Objective (adj): not influenced by personal feelings or opinions in considering and representing facts.

I am trying to keep this in the front of my mind as I am here in Switzerland. Be objective. Absorb as much as you can. Don’t let contradicting ideas scare you. But with this I am placing a pressure on myself to learn as much as possible, see things through a lens that is different than a tourist. Different than a visitor. Different than a traveler. And in this process, I see details that both disturb and amaze me. It’s exhausting.

When I come across a group of tourists, I always see the same things. Fingers pointing, phones out, cameras taking pictures. Smiles and dropped jaws. They are admiring. Falling in love. Absorbing everything. But, I am not sure if I am here to admire. I think I am here to just look. And I think this is why I am uncomfortable. Tourists come to stand in awe. But me, as an ambassador, a researcher, I’m not sure if it is my job to admire. And because of this, I am anxious. What will I find? Will it fit in nicely to my already built puzzle piece or destroy everything. More things to come.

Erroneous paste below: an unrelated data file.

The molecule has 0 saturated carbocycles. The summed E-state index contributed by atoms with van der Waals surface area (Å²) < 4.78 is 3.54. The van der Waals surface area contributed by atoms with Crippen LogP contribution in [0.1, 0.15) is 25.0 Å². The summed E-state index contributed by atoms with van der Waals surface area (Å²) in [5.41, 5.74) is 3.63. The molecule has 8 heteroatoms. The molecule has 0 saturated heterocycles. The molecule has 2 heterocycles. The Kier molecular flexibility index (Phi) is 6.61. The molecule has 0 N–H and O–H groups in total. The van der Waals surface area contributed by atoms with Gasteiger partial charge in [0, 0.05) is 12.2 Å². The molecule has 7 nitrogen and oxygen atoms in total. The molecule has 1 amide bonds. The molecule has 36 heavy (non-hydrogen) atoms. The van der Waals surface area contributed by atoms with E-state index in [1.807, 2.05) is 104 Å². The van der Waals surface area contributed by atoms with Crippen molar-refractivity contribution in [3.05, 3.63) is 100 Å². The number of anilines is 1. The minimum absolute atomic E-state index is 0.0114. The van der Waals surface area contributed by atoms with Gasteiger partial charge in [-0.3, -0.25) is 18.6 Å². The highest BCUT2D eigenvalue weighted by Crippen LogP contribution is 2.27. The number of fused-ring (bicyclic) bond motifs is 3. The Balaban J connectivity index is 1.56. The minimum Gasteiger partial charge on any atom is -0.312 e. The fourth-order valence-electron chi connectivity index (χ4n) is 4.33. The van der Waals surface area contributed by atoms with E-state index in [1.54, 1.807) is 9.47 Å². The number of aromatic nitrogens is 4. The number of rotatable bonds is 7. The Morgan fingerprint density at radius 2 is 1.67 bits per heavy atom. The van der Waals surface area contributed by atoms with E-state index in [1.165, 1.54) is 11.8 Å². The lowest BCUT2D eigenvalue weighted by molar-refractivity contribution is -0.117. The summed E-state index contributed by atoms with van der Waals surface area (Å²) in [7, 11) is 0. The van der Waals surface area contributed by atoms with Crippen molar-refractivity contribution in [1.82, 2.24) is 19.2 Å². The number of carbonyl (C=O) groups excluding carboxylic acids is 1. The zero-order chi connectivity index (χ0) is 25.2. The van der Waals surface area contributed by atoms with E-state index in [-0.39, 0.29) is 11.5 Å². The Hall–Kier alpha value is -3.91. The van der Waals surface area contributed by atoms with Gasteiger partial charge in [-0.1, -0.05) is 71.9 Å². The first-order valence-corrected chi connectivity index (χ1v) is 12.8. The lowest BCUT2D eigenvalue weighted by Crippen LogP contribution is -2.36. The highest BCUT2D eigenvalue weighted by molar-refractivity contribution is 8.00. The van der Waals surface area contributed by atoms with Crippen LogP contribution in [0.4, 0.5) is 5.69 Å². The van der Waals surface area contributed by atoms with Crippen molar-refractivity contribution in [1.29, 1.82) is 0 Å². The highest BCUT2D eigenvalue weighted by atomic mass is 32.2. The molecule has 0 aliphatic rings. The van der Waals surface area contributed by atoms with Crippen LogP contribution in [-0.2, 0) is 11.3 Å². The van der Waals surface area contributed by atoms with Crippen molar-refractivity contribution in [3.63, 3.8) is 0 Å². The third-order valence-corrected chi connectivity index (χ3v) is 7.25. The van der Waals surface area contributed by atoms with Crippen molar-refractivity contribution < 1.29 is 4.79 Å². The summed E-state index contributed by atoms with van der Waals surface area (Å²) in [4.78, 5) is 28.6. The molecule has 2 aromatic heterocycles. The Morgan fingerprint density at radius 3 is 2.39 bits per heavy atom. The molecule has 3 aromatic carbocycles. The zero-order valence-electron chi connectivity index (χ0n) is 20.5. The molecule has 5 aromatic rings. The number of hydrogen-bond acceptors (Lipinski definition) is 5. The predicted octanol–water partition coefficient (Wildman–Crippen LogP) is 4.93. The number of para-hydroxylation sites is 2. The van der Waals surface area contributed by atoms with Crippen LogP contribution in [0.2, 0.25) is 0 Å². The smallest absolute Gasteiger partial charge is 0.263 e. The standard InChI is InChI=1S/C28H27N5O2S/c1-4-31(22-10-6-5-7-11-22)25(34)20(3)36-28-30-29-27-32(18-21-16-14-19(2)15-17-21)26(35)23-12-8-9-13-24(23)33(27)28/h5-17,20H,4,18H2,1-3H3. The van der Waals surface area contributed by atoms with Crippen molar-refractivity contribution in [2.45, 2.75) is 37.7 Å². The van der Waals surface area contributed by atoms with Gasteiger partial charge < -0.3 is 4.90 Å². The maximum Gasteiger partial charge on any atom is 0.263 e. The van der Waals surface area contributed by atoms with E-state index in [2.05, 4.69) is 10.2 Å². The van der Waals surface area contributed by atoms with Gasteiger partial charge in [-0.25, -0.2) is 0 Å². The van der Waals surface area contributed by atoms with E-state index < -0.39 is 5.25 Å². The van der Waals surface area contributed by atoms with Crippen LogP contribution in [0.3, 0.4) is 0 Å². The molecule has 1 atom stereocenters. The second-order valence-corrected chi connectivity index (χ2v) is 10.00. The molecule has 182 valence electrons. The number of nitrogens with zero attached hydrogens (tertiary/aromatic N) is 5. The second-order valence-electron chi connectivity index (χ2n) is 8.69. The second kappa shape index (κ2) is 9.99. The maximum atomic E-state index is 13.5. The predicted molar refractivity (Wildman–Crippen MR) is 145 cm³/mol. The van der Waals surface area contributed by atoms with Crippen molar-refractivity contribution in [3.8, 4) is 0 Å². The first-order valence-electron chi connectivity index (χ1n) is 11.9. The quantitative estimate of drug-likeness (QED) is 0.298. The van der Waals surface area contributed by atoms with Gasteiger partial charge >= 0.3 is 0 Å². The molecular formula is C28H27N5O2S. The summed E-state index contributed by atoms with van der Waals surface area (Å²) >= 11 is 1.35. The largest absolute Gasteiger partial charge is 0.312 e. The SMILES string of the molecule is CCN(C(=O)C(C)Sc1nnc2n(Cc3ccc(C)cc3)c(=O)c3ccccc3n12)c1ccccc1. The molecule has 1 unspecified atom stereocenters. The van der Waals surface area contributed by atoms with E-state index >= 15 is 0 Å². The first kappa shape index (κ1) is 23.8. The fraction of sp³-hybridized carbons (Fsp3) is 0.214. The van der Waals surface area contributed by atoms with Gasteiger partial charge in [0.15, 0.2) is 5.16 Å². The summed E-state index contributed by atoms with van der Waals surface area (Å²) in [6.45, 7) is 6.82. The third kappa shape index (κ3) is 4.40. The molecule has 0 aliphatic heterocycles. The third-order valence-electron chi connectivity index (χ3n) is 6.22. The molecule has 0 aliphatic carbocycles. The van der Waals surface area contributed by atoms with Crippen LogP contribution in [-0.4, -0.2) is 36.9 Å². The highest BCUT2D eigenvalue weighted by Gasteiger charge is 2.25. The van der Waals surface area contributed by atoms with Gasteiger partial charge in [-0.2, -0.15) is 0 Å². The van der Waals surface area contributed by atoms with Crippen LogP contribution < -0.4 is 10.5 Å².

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swiss mountains

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Sierra Leone

While living in Seattle I was doing a fair amount of photography for my friends. Odd jobs for engagements, weddings and head shots. My camera was always with me and I was posting a lot of photos on an old blog. During this time, I was lucky enough to connect with a few non-profits to do some photojournalism and branding with them. One of them being Schools for Salone. This non-profit has the absolute coolest team of ex-Peace Core workers who worked from as early as the 70’s to present day.

During the summer of 2010, I saved enough money to buy a plane ticket went to Bo, Sierra Leone to do photojournalism for one of their locally ran teachers workshops. I stayed in a two story building, went to the workshop every morning and walked to the internet cafe every afternoon to write and process photos. I loved it.

There are a handful of stories and letters I wrote home that I will publish in the next coming weeks. It was a transforming time for me personally as a writer and photographer, but really just my perspective on humanity. Before Sierra Leone I would like to think that I was worldly, but I wasn’t. All I knew about the world was from books and articles. My experience was limited and naive. Going to Sierra Leone launched me in a direction that I am still trying to navigate and gave me a purpose I am still trying to understand. It ultimately gave me a renewed appreciation for good education, good communication, good community and good journalism.

I’m hoping that the stories I share about this trip catalyze some sort of new thoughts for you. Stories are powerful.

Stay tuned.

Peace
Students from local village

Things I Think I Know For Sure

This is a list of things I think I know for sure…